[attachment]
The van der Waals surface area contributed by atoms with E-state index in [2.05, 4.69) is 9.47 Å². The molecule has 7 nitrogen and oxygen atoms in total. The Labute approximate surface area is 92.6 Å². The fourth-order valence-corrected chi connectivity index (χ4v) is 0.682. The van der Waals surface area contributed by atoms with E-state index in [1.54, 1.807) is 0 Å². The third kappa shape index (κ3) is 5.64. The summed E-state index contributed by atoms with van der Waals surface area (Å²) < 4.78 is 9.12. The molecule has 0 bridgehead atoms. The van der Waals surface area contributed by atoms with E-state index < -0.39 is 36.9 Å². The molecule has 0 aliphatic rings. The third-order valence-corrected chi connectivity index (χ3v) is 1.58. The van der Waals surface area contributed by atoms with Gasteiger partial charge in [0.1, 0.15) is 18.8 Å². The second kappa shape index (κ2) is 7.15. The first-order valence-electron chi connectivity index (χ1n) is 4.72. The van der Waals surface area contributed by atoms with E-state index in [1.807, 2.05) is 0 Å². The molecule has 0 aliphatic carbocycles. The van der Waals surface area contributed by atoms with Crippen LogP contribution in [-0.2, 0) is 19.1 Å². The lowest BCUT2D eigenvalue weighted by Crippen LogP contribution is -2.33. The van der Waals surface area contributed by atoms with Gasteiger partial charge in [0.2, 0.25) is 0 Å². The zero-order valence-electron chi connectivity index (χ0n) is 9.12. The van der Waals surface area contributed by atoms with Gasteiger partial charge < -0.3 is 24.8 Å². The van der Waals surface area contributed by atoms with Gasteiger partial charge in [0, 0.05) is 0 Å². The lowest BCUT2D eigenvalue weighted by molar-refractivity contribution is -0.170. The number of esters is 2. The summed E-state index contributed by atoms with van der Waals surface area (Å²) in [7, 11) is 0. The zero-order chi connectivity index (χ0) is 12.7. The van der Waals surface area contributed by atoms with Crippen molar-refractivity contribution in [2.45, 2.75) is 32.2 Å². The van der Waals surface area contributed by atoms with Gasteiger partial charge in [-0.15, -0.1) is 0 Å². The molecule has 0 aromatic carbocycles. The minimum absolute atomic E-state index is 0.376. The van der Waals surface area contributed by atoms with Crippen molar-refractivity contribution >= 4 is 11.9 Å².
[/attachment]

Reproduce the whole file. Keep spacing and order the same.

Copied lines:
The van der Waals surface area contributed by atoms with E-state index in [2.05, 4.69) is 9.47 Å². The molecule has 7 nitrogen and oxygen atoms in total. The Labute approximate surface area is 92.6 Å². The fourth-order valence-corrected chi connectivity index (χ4v) is 0.682. The van der Waals surface area contributed by atoms with E-state index in [1.54, 1.807) is 0 Å². The third kappa shape index (κ3) is 5.64. The summed E-state index contributed by atoms with van der Waals surface area (Å²) < 4.78 is 9.12. The molecule has 0 bridgehead atoms. The van der Waals surface area contributed by atoms with E-state index < -0.39 is 36.9 Å². The molecule has 0 aliphatic rings. The third-order valence-corrected chi connectivity index (χ3v) is 1.58. The van der Waals surface area contributed by atoms with Gasteiger partial charge in [0.1, 0.15) is 18.8 Å². The second kappa shape index (κ2) is 7.15. The first-order valence-electron chi connectivity index (χ1n) is 4.72. The van der Waals surface area contributed by atoms with E-state index in [1.807, 2.05) is 0 Å². The molecule has 0 aliphatic carbocycles. The van der Waals surface area contributed by atoms with Crippen LogP contribution in [-0.2, 0) is 19.1 Å². The lowest BCUT2D eigenvalue weighted by Crippen LogP contribution is -2.33. The van der Waals surface area contributed by atoms with Gasteiger partial charge in [0.2, 0.25) is 0 Å². The zero-order valence-electron chi connectivity index (χ0n) is 9.12. The van der Waals surface area contributed by atoms with Gasteiger partial charge < -0.3 is 24.8 Å². The van der Waals surface area contributed by atoms with Gasteiger partial charge in [0, 0.05) is 0 Å². The lowest BCUT2D eigenvalue weighted by molar-refractivity contribution is -0.170. The number of esters is 2. The summed E-state index contributed by atoms with van der Waals surface area (Å²) in [7, 11) is 0. The zero-order chi connectivity index (χ0) is 12.7. The van der Waals surface area contributed by atoms with Crippen molar-refractivity contribution in [2.45, 2.75) is 32.2 Å². The van der Waals surface area contributed by atoms with Gasteiger partial charge in [-0.15, -0.1) is 0 Å². The molecule has 0 aromatic carbocycles. The minimum absolute atomic E-state index is 0.376. The van der Waals surface area contributed by atoms with Crippen molar-refractivity contribution >= 4 is 11.9 Å².